1.Relations between Pakistan and Afghanistan have remained estranged mainly due to Afghanistan’s revanchist claim made about Pakistan’s western province and its non-recognition of the Durand Line as the international border. With a hostile India to the East, Pakistan can ill-afford another irredentist neighbor. Since 1947 both countries have interfered in each other’s domestic affairs. The Soviet invasion of Afghanistan forced Pakistan to wage a proxy war in Afghanistan, garnering the support of Western and Arab allies. Since the end of Cold war, Pakistan continued its forward policy in Afghanistan through support of Taliban. Its prime security interest in Afghanistan remains having a friendly government in Kabul. 2.After the September 11, 2001 attacks, Pakistan abandoned support of Taliban and joined the U.S.-led coalition to destroy the Al-Qaeda in Afghanistan. Once again, Pakistan encountered a deep-seated hostility, this time from the Northern Alliance, which dominates the new power structure in Kabul. Skepticism and fear remain as both countries move cautiously to revitalize bilateral ties. Change in Afghanistan has always affected the region in general and Pakistan in particular. Stability across both sides of the borders is mandatory for peace and security in the region. Aim
3.To analyze the need of having friendly Afghanistan for Pakistan and to discuss options available to Pakistan in this regard. Background of Pakistan-Afghanistan Relations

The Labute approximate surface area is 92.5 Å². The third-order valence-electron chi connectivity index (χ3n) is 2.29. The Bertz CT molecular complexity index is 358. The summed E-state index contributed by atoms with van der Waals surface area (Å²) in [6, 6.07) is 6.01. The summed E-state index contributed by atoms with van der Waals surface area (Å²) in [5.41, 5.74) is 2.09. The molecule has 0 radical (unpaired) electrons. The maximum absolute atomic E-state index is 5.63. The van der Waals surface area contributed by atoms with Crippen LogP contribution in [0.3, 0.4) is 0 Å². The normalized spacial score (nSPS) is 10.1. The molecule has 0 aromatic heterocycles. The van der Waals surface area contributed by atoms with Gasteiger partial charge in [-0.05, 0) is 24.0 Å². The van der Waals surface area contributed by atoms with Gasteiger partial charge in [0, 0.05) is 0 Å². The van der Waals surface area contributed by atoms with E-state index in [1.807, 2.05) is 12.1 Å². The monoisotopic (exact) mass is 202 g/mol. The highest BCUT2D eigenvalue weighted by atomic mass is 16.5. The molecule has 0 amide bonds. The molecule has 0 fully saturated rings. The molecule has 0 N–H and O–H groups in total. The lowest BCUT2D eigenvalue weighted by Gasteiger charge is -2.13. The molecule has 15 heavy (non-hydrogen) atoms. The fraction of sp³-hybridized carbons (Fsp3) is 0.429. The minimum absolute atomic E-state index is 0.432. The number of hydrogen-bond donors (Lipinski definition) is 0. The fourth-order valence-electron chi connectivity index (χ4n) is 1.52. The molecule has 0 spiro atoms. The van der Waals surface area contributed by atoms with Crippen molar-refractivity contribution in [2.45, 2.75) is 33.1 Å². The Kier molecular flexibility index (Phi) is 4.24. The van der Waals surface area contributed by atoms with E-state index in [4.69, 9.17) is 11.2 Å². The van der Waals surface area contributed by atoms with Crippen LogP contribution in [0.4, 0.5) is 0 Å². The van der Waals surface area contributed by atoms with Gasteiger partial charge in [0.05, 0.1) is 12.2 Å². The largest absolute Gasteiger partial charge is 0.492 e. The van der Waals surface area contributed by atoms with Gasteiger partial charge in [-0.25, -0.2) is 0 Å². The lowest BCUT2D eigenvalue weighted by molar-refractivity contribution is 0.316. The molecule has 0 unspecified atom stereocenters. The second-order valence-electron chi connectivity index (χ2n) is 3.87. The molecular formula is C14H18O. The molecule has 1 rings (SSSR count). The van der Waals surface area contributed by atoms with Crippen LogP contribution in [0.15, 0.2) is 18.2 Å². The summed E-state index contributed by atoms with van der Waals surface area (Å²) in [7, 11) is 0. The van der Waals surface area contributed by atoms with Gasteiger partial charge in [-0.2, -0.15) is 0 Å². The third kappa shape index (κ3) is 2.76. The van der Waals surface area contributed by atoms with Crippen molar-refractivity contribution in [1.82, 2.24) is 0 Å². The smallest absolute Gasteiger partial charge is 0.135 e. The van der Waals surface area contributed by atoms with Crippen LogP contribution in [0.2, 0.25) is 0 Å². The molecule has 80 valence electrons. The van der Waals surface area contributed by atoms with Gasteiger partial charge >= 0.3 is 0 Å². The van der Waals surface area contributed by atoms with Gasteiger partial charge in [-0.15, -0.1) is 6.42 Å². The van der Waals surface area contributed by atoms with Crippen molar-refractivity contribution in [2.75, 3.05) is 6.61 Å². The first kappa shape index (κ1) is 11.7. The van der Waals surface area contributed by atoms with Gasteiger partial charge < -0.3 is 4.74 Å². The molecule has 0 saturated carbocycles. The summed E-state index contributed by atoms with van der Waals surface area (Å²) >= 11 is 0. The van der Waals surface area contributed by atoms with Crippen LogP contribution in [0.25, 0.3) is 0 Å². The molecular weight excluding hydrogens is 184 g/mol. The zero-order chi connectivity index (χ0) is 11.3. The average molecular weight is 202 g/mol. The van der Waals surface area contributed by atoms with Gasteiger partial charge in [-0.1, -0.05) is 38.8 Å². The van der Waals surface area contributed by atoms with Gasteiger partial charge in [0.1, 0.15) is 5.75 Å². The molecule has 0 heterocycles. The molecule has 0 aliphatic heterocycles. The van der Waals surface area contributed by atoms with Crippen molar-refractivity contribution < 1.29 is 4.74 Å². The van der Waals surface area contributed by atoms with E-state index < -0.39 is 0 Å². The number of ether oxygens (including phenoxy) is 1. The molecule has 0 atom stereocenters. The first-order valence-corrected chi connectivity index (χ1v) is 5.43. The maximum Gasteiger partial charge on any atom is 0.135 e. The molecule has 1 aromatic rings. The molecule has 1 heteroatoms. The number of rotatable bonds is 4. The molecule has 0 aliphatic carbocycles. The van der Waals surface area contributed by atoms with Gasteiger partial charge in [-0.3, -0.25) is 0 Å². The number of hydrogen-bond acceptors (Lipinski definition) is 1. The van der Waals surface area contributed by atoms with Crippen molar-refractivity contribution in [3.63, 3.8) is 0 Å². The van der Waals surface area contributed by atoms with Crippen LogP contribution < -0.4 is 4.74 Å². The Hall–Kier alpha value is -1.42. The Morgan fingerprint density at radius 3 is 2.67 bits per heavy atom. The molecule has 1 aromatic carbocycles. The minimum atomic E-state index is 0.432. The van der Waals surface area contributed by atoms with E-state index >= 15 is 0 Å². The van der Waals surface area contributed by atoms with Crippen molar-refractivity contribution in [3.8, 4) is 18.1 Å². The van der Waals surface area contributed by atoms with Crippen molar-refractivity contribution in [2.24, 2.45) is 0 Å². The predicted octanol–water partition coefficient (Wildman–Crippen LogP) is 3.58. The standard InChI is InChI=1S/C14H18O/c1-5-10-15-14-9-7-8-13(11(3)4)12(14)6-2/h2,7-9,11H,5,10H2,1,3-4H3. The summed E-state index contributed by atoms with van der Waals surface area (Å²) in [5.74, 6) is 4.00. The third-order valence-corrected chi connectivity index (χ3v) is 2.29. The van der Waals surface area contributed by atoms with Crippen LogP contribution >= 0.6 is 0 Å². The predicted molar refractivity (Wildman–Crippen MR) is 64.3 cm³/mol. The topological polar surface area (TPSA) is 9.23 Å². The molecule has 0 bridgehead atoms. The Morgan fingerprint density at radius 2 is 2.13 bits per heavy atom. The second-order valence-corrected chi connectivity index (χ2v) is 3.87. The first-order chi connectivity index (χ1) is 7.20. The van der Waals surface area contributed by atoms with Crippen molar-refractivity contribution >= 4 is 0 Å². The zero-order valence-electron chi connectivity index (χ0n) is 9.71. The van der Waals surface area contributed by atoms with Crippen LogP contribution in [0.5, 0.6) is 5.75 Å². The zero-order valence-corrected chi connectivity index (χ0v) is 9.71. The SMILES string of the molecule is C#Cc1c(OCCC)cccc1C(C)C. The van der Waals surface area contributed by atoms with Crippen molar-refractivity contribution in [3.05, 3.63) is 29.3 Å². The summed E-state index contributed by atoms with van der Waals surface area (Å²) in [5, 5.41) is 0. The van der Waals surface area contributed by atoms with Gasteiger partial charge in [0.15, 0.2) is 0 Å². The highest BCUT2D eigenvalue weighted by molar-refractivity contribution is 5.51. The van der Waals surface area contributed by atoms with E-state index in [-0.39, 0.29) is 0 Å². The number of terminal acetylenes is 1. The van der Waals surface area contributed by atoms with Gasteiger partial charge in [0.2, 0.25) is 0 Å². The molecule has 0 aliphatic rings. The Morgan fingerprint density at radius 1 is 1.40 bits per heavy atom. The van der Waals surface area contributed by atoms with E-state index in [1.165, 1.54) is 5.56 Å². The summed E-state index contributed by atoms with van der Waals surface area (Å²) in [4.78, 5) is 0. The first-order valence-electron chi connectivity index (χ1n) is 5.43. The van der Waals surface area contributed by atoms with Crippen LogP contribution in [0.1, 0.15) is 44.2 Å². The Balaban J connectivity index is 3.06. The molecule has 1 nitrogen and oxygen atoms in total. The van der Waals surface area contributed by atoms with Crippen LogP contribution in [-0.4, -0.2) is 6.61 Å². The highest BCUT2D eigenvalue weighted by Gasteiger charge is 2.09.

4.Pakistan came in to being on Islamic ideology revolving around the concept of Muslim Ummah and destined to be a symbol of universal Islamic solidarity across the globe. According to the first Prime Minister of Pakistan, Liaqat Ali Khan, ‘A cardinal feature of this ideology (of Pakistan) is to make Muslim brotherhood a living reality. It is therefore, part of the mission which Pakistan has set before itself to do every thing in its power to promote closer fellowship and cooperation between Muslim countries’. It was with this background that Pakistan, since its inception, pursued every step that could bring Muslim world closer at one platform. Its one of the fundamental principle has been to establish brotherly relations with the Muslim countries. Pakistan succeeded in cherishing very cordial relations with every Muslim country baring Afghanistan. In case of Afghanistan geographical location has acted more negatively than the binding role the Muslim faith was expected to play. In case of Pak-Afghan relations Lord Curzon’s (former Viceroy of India) saying seems to be worth mentioning here, ‘frontiers are indeed the razor’s edge on which hang suspended the modern issues of war and peace, of life or death to nations’ seems proving to be correct. 5.It is regrettable fact of the history that from the time of Pakistan’s birth, Afghanistan has maintained an attitude of hostile neighbor and Pakistan has to live with it because neighbors can not be changed. At the heart of Afghanistan’s indifferent attitude towards Pakistan were the issues of Durand Line and Pakhtoonistan. Both of the issues were based on Afghanistan’s ambitions of regaining control of NWFP and other areas which, for a brief period, were part of Ahmad Shah Abdali’s conquered territories. 6.During 1940s, when it became apparent that Britain is likely to free India, the Government of Afghanistan asked Britain that in the event of the demission of British authority the whole Pathan country as far as the Indus should revert to Afghan sovereignty or the people of NWFP be given choice of independent Pathan state. Since then Afghanistan is playing self-styled champion’s role for the establishment of, ‘Pakhtoonistan’. The rationale sounded of the Pakhtoonistan was that since India was partitioned between Hindus and Muslims therefore, by parity of reasoning; there should be a further partition to provide the Pakhtoons with their own home land also. The proponent of the claim forget...